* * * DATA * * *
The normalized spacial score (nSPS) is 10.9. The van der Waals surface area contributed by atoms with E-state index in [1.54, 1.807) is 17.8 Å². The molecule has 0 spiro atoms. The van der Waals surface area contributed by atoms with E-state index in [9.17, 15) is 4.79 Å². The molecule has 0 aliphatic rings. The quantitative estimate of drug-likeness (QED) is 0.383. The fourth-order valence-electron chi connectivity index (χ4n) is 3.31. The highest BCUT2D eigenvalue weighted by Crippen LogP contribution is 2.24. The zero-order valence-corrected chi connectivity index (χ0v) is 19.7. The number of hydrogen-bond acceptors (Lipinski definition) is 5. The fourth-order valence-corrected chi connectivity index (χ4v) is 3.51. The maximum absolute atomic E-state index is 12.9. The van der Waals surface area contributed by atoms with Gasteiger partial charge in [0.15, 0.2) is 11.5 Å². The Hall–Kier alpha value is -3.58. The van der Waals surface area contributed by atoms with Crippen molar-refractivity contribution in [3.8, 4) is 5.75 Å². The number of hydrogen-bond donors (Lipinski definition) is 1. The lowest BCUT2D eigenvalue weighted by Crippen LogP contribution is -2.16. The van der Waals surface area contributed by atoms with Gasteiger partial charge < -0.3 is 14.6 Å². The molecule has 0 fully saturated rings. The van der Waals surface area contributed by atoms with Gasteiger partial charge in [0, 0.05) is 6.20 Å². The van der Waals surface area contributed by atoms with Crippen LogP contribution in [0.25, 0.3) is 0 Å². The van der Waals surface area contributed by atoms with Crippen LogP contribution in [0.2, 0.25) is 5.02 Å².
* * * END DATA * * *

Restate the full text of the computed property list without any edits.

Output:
The normalized spacial score (nSPS) is 10.9. The van der Waals surface area contributed by atoms with E-state index in [1.54, 1.807) is 17.8 Å². The molecule has 0 spiro atoms. The van der Waals surface area contributed by atoms with E-state index in [9.17, 15) is 4.79 Å². The molecule has 0 aliphatic rings. The quantitative estimate of drug-likeness (QED) is 0.383. The fourth-order valence-electron chi connectivity index (χ4n) is 3.31. The highest BCUT2D eigenvalue weighted by Crippen LogP contribution is 2.24. The zero-order valence-corrected chi connectivity index (χ0v) is 19.7. The number of hydrogen-bond acceptors (Lipinski definition) is 5. The fourth-order valence-corrected chi connectivity index (χ4v) is 3.51. The maximum absolute atomic E-state index is 12.9. The van der Waals surface area contributed by atoms with Gasteiger partial charge in [0.15, 0.2) is 11.5 Å². The Hall–Kier alpha value is -3.58. The van der Waals surface area contributed by atoms with Crippen molar-refractivity contribution in [3.8, 4) is 5.75 Å². The number of hydrogen-bond donors (Lipinski definition) is 1. The lowest BCUT2D eigenvalue weighted by Crippen LogP contribution is -2.16. The van der Waals surface area contributed by atoms with Gasteiger partial charge < -0.3 is 14.6 Å². The molecule has 0 fully saturated rings. The van der Waals surface area contributed by atoms with Gasteiger partial charge in [0, 0.05) is 6.20 Å². The van der Waals surface area contributed by atoms with Crippen LogP contribution in [0.25, 0.3) is 0 Å². The van der Waals surface area contributed by atoms with Crippen LogP contribution in [0.2, 0.25) is 5.02 Å².